It seemed that in this year, 2016, with an increasingly polarized and ugly presidential campaign season, the idea to address "politics" was like walking into a mine field. UUs covenant together to affirm and promote a principle, the fifth of seven, "the right of conscience and the use of the democratic process within our congregations and in society at large." Having been raised a Roman Catholic and as a practitioner of that religion before  moving to Unitarian Universalism, the teachings of Jesus still ring true and resonate strongly in the head and heart to the extent that there is a realization that the kingdom of which Jesus taught is not of this world. The story is told in John 18:

 Pilate then went back inside the palace, summoned Jesus and asked him, “Are you the king of the Jews?”
34 “Is that your own idea,” Jesus asked, “or did others talk to you about me?”
35 “Am I a Jew?” Pilate replied. “Your own people and chief priests handed you over to me. What is it you have done?”
36 Jesus said, “My kingdom is not of this world. If it were, my servants would fight to prevent my arrest by the Jewish leaders. But now my kingdom is from another place.”
37 “You are a king, then!” said Pilate.
Jesus answered, “You say that I am a king. In fact, the reason I was born and came into the world is to testify to the truth. Everyone on the side of truth listens to me.”

38 “What is truth?” retorted Pilate.
And Jesus puts His finger right on the issue when it comes to the "right of conscience" and that is "what is the truth?" 
It does not appear that the truth is important in the 2016 Presidential campaign and yet it is something that we Unitarian Universalists profess to care about. Our caring can be very stressful until we realize that the truth which we seek in faith is not likely to be found easily in this world of ego drama, but rather in the transcendent understanding of the interdependent web of all existence of which we are just a tiny part. If we are to take Jesus' advice, we simply give to the Emperor that things that are the Emperor's, and to God the things that are God's. The things that are of God is love for Jesus told us that the way to His Kingdom is "to love as I have loved." Unitarian Universalists strive to Stand On The Side Of Love which is the best politics of all.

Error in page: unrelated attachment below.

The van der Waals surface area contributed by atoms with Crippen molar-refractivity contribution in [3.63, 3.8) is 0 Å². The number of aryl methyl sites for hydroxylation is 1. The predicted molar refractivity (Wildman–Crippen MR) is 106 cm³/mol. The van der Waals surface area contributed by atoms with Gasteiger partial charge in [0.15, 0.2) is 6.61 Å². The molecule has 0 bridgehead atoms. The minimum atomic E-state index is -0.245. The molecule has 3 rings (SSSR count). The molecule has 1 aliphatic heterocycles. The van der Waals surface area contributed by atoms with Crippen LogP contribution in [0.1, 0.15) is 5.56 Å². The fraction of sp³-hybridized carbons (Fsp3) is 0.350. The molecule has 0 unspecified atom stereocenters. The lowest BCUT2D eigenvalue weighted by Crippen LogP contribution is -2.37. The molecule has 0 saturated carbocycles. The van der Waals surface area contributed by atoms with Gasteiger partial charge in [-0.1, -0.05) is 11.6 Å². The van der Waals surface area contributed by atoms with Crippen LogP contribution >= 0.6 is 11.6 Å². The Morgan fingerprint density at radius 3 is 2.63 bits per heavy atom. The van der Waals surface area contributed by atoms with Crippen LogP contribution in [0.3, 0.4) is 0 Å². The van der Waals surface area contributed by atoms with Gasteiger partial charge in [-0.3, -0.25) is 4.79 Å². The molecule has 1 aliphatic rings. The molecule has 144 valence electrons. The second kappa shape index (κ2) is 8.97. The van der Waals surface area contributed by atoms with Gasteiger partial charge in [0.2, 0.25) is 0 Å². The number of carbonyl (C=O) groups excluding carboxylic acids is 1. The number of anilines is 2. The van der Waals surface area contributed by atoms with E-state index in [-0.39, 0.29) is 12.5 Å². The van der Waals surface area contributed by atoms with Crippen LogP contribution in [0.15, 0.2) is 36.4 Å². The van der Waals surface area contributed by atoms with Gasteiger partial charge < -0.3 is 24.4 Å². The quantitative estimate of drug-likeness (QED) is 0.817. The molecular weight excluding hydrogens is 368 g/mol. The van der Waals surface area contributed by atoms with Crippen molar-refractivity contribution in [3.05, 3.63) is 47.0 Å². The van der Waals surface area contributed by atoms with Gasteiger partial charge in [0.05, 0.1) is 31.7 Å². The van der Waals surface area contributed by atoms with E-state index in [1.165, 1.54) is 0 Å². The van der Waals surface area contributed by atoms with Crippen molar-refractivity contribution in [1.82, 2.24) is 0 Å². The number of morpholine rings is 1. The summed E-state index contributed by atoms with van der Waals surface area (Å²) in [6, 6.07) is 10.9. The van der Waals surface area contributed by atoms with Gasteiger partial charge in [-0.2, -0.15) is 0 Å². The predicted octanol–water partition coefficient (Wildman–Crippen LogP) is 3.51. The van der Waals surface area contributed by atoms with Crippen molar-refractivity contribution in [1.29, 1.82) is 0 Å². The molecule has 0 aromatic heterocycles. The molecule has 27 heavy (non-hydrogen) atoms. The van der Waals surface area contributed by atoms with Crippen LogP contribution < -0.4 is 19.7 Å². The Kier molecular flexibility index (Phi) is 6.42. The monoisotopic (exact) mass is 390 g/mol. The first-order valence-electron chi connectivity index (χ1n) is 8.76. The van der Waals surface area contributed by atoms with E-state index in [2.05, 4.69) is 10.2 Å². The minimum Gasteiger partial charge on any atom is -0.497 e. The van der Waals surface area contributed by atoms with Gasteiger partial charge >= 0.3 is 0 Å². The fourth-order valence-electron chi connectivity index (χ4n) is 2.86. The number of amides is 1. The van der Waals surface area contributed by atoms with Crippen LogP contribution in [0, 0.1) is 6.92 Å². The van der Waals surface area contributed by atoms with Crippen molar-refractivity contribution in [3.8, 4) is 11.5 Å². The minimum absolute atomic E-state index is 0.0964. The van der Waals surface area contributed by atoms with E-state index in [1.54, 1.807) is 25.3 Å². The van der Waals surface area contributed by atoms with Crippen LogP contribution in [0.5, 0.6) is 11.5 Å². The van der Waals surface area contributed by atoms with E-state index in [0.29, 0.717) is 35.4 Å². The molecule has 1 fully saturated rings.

Monday, September 12, 2016

How does the "right of conscience" and "use of democratic process" get applied in this election year of 2016 for a UU?


It was mentioned at church yesterday that the topic for reflection in October in our congregation might be "politics."

 In thinking about this topic, the fifth principle stands out, "The right of conscience and the use of the democratic process within our congregations and in society at large" as being the basis for reflection at this service. A particular focus on this topic might be how we manage our emotions and interactions as individuals, as congregations, and as a denomination of religious people with people who have different opinions and values than our own? Can we be kind and compassionate to those who have different political preferences? Should we be? 

Our fifth principle beginning with "the right of conscience" seems to imply a respect for other people's beliefs, opinions, and preferences even if they are different from our own. How does one apply this principle in election season? Please leave your thoughts and comments.

Sunday, September 11, 2016

The Brockport Unitarian Universalist Fellowship starts its seventh year this morning.

I attended the first service of the new church year this morning at the Brockport Unitarian Universalist Fellowship, BUUF, in Brockport, NY. The congregation numbered 10 in attendance at the Different Path Gallery on Market Street, Brockport, NY in the midst of the Sunday Farmer's market. The focus of the service was on  our UU forebearers and the meaning of social justice in our UU tradition.

This is the beginning of the seventh year for BUUF which has had its ups and downs. The plan is to have one service per month on the first Sunday of the month at 10:00 AM.